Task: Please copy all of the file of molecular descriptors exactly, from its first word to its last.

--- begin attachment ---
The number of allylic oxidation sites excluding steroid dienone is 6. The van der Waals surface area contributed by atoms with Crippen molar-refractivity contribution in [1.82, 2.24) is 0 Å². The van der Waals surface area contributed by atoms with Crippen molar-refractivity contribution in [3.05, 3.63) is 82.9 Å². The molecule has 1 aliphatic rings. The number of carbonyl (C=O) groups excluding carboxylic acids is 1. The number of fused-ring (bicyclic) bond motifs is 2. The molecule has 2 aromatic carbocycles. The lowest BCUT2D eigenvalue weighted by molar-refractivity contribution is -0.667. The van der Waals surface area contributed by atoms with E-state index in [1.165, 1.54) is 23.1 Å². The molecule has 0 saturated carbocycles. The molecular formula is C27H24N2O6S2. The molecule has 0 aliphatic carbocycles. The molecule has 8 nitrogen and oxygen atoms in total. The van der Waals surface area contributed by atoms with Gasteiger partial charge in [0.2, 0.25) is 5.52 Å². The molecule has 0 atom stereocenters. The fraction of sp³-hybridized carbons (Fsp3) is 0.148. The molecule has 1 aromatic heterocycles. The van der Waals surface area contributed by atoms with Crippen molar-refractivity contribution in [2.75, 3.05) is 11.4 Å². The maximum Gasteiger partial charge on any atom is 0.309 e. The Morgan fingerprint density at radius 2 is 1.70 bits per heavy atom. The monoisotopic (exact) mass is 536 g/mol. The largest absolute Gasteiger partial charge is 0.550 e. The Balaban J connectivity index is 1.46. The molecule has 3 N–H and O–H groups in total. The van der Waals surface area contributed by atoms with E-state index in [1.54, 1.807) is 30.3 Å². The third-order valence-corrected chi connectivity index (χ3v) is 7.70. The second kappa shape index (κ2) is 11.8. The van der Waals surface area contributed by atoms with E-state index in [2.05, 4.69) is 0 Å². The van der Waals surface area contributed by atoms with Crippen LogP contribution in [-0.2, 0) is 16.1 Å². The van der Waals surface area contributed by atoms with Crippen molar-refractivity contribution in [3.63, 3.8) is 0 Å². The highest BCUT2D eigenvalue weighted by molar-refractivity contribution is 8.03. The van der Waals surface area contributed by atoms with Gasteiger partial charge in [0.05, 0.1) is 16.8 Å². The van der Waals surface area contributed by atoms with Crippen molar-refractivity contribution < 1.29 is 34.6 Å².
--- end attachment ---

The number of allylic oxidation sites excluding steroid dienone is 6. The van der Waals surface area contributed by atoms with Crippen molar-refractivity contribution in [1.82, 2.24) is 0 Å². The van der Waals surface area contributed by atoms with Crippen molar-refractivity contribution in [3.05, 3.63) is 82.9 Å². The molecule has 1 aliphatic rings. The number of carbonyl (C=O) groups excluding carboxylic acids is 1. The number of fused-ring (bicyclic) bond motifs is 2. The molecule has 2 aromatic carbocycles. The lowest BCUT2D eigenvalue weighted by molar-refractivity contribution is -0.667. The van der Waals surface area contributed by atoms with E-state index in [1.165, 1.54) is 23.1 Å². The molecule has 0 saturated carbocycles. The molecular formula is C27H24N2O6S2. The molecule has 0 aliphatic carbocycles. The molecule has 8 nitrogen and oxygen atoms in total. The van der Waals surface area contributed by atoms with Gasteiger partial charge in [0.2, 0.25) is 5.52 Å². The molecule has 0 atom stereocenters. The fraction of sp³-hybridized carbons (Fsp3) is 0.148. The molecule has 1 aromatic heterocycles. The van der Waals surface area contributed by atoms with Crippen molar-refractivity contribution in [2.75, 3.05) is 11.4 Å². The maximum Gasteiger partial charge on any atom is 0.309 e. The Morgan fingerprint density at radius 2 is 1.70 bits per heavy atom. The monoisotopic (exact) mass is 536 g/mol. The largest absolute Gasteiger partial charge is 0.550 e. The Balaban J connectivity index is 1.46. The molecule has 3 N–H and O–H groups in total. The van der Waals surface area contributed by atoms with E-state index in [1.54, 1.807) is 30.3 Å². The third-order valence-corrected chi connectivity index (χ3v) is 7.70. The second kappa shape index (κ2) is 11.8. The van der Waals surface area contributed by atoms with E-state index in [2.05, 4.69) is 0 Å². The van der Waals surface area contributed by atoms with Crippen LogP contribution in [-0.2, 0) is 16.1 Å². The van der Waals surface area contributed by atoms with Crippen molar-refractivity contribution in [3.63, 3.8) is 0 Å². The highest BCUT2D eigenvalue weighted by molar-refractivity contribution is 8.03. The van der Waals surface area contributed by atoms with Gasteiger partial charge in [0.05, 0.1) is 16.8 Å². The van der Waals surface area contributed by atoms with Crippen molar-refractivity contribution < 1.29 is 34.6 Å².